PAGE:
The Indiana Court of Appeals has dismissed a man’s interlocutory appeal arguing his Sixth Amendment rights were violated after it found the defendant was partially responsible for the delay in his trial and there wasn’t enough evidence to conclude official negligence by the state.
In June 2017, Jameson D. McCarthy allegedly violently robbed a discount tobacco store in Johnson County and stole a customer’s car.
McCarthy was apprehended by the Greenwood Police Department and transported to a Marion County hospital for injuries, where he was taken into custody by the Indianapolis Metropolitan Police Department on an active warrant and was incarcerated at the Marion County Jail. The following day, McCarthy was charged with five felonies in Johnson Circuit Court.
But the Johnson County warrant for McCarthy’s arrest was not served until Dec. 14, 2018. Three days later McCarthy requested and was granted a continuance.
At the initial hearing in February 2019, McCarthy requested a speedy trial. But the trial court held pretrial conferences in March, June and August, and McCarthy was granted continuances at each.
McCarthy requested a continuance again in October 2019, but the state objected. In December, his appointed counsel withdrew from the case due to a breakdown in the attorney-client relationship, and McCarthy moved to continue pro se.
In July 2020, with a trial date set for Sept. 22, McCarthy filed a motion to discharge pursuant to Indiana Criminal Rule 4(C), the Sixth Amendment of the United States Constitution and Article 1, Section 12 of the Indiana Constitution. The trial court held a hearing on the motion and denied it on Sept. 8, which led to an interlocutory appeal.
McCarthy argued his right to a speedy trial was violated because his arrest and charge occurred in the Johnson County case in 2017, beginning the one-year timeline in which the county was required to bring him to trial. Thus, he argued his rights had been violated due to the delay between his arrest, charging and trial.
But the Court of Appeals disagreed.
“McCarthy has not satisfied us that Johnson County was under an obligation to bring McCarthy to trial until he had been transferred from Marion County,” COA Chief Judge Cale Bradford wrote Wednesday in Jameson D. McCarthy v. State of Indiana, 20A-CR-1892. “… Because McCarthy’s case was not already underway, we see no reason to stray from the precedent set by the Indiana Supreme Court in (State ex rel. Johnson v. Kohlmeyer), that the 4(C) clock did not begin until McCarthy was transferred to Johnson County.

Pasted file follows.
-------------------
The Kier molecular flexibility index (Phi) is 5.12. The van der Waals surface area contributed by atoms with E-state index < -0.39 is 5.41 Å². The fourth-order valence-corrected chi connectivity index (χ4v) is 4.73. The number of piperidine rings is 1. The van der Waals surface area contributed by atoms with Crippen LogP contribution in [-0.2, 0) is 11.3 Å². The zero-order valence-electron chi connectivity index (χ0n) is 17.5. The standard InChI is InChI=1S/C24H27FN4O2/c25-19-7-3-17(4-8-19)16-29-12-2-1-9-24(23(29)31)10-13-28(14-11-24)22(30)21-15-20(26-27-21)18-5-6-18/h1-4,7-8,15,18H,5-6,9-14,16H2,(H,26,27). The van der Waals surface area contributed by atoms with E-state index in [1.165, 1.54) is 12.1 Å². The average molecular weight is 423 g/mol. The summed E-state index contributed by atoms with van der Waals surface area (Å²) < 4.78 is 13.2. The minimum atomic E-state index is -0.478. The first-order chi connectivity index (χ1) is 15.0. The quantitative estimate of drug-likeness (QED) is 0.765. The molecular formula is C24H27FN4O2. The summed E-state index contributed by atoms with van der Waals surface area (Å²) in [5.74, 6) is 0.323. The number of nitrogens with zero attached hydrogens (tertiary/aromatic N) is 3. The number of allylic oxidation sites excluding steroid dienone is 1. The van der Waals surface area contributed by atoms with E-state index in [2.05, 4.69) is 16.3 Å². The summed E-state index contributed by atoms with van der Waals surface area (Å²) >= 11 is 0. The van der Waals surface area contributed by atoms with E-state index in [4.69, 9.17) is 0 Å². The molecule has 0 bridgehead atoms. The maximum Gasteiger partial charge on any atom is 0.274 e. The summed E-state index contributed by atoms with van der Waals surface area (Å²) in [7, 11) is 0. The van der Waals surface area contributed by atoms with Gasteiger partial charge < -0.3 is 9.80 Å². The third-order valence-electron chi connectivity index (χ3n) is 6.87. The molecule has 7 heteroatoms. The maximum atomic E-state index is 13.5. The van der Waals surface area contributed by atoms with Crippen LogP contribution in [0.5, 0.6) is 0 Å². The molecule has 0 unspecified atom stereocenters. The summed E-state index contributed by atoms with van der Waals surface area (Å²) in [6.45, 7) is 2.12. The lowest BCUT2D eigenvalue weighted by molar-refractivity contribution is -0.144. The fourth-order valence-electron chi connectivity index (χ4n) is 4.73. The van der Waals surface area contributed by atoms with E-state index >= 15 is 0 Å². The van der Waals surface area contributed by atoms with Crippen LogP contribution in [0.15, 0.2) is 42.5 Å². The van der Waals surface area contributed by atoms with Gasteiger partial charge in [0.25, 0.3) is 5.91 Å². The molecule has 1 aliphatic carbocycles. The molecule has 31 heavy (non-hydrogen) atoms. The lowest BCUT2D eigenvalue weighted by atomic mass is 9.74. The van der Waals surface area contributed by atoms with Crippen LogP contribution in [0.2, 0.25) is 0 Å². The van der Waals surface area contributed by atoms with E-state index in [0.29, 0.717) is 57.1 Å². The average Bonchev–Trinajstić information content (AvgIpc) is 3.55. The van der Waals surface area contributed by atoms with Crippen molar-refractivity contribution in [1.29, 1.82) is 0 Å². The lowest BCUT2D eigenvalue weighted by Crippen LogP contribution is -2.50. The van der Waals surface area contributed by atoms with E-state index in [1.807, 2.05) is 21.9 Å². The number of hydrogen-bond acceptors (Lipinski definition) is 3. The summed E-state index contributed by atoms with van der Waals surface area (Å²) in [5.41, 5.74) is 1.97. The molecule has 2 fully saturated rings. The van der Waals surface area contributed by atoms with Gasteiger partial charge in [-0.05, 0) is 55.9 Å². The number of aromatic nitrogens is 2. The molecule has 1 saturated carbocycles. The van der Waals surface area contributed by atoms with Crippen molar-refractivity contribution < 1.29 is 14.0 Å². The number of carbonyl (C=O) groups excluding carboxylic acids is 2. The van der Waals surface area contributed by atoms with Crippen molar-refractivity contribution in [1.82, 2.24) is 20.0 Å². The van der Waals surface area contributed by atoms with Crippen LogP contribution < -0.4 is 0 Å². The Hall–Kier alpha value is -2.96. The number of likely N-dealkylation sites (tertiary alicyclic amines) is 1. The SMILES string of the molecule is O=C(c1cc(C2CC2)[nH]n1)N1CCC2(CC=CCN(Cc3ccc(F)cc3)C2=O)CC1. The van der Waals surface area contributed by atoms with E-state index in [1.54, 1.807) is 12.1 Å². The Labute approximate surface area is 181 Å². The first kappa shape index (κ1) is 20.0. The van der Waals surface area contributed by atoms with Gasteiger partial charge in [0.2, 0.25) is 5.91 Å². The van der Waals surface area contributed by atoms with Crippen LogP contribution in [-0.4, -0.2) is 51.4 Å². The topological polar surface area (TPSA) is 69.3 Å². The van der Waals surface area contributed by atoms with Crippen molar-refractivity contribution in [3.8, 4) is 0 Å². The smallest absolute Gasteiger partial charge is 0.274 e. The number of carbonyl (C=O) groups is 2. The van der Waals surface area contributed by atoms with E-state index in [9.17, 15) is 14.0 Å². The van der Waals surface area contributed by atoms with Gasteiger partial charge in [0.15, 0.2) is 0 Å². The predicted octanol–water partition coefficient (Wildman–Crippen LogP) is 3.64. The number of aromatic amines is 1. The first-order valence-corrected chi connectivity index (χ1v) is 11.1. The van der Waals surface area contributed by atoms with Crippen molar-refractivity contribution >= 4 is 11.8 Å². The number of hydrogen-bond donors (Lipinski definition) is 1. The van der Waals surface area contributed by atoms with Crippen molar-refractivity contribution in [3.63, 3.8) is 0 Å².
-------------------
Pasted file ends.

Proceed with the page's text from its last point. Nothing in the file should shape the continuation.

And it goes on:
The COA did find, however, that the initial delay between McCarthy’s charging and initial hearing — 18 months — weighed slightly against the state.
“The state acknowledged it has some responsibility in the delay, so we must examine if the state acted with diligence, negligence, or in bad faith,” Bradford wrote “… While Johnson County had issued a warrant for McCarthy’s arrest, for an unknown reason the Marion County Jail failed to serve it upon McCarthy while he was incarcerated. The evidence shows that that failure, though negligent, was not intentional or done in bad faith.”
Factors in the delays weighed more against McCarthy than the state, the court concluded.
“Again, a significant portion of the delay bringing this case to trial resulted from McCarthy’s six requests for continuance compared to the state’s single request,” Bradford wrote. “Even discounting a disputed continuance request, our review of the record credits McCarthy with almost a full year of delays attributable to his continuances.”